Water and the Fat-Loss Connection
Water is the single most important catalyst in fat loss and many people don't even realize it. This important nutrient is often overlooked and even taken for granted and viewed as a villain many times. Water can naturally suppress the appetite and aid in flushing out sodium, toxins and fat. Drinking water is one of the most natural things you can do for fat loss and health.
Our bodies are made up of 80% water and therefore it is essential for life. You can survive longer without food than you can without water. Water lubricates joints, removes wastes, relieves constipation, excretes excess sodium, improves your metabolism, aids in circulation, mobilizes fat, prevents dehydration, maintains muscle tone, hydrates skin and organs, aids in digestion, transports nutrients, maintains body temperature, and lessens water retention... just to name a few benefits.
In this newsletter we will discuss some common myths and facts regarding water.
Myth: I'm bloated and if I drink water, I will retain even more water.
Fact: Drinking water is the best cure for water retention.
The less water your body receives daily, the more it will retain it to prevent dehydration. Sodium attaches itself to water and when you drink a good quantity of it, the sodium is flushed out, along with fat and toxins. Therefore, more water in equals more water out.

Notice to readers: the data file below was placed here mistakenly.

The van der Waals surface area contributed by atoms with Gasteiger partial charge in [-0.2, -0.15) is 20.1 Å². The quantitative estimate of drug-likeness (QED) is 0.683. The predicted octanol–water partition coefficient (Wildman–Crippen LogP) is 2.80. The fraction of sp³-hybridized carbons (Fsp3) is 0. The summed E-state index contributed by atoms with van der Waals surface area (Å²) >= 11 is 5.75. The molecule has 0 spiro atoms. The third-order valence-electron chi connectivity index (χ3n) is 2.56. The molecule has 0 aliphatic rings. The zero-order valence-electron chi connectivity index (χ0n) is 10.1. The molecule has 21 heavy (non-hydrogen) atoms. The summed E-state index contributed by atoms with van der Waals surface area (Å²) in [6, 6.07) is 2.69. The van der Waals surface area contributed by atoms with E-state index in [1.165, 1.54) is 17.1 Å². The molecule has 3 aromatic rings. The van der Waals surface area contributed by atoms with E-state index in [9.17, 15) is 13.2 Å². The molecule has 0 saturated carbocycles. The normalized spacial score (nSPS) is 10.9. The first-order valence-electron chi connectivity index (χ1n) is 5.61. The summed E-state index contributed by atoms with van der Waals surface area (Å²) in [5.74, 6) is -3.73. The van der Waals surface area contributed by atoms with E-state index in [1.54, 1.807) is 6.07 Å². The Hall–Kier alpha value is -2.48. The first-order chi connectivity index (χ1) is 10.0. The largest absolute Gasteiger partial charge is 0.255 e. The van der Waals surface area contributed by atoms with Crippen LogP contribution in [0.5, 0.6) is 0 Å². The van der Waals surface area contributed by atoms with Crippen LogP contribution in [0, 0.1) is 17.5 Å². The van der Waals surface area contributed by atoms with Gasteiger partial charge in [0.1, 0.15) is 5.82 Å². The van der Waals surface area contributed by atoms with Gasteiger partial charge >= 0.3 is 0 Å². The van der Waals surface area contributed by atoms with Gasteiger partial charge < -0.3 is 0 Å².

Myth: Taking a water pill will get rid of my water retention.
Fact: Actually, this is the worse thing you can do to lose water weight, unless it is a medical emergency.
Water pills (diuretics) give a short-term fix to your dilemma. Diuretics cause water to literally be forced out of the body, bringing with it essential nutrients. This can be thought of as a form of purging. The body will retaliate by simply replacing the lost water, plus some, to prevent another bout of dehydration. Therefore, nothing was really solved.
Myth: Sodium must be kept low to prevent water retention.
Fact: Most foods have natural sodium in them.
Chicken and turkey contain sodium and eggs contain a large amount of sodium for its size and nutritional value. This does not mean they are to be avoided.
The evil lurker to watch for is the processed food items that contain boat loads of sodium and other additives. Processed food items can destroy any fat loss or water loss efforts dead in their tracks. Avoid these like the plague.
Sodium is a mineral and necessary for electrolyte balance. Restricting it to unnecessary measures will cause more harm than good. This does not mean to go overboard on sodium, but salting your food won't kill you and it won't cause a tremendous amount of fluid retention. To remedy excess sodium consumption, simply drink more water so you can force out excess sodium that is not needed by the body.
Myth: Everyone should drink 8 to 10 glasses of water a day.
Fact: The amount of water you drink a day depends on your body and lifestyle.
As a general rule of thumb, everyone should drink at least 8 to 10 glasses of water a day, but larger and overweight people need more since they have larger metabolic loads. Also, those who exercise need even more water, and when it is hot you need increased water intake as well. Many can drink 3 to 5 liters a day or more and receive adequate hydration.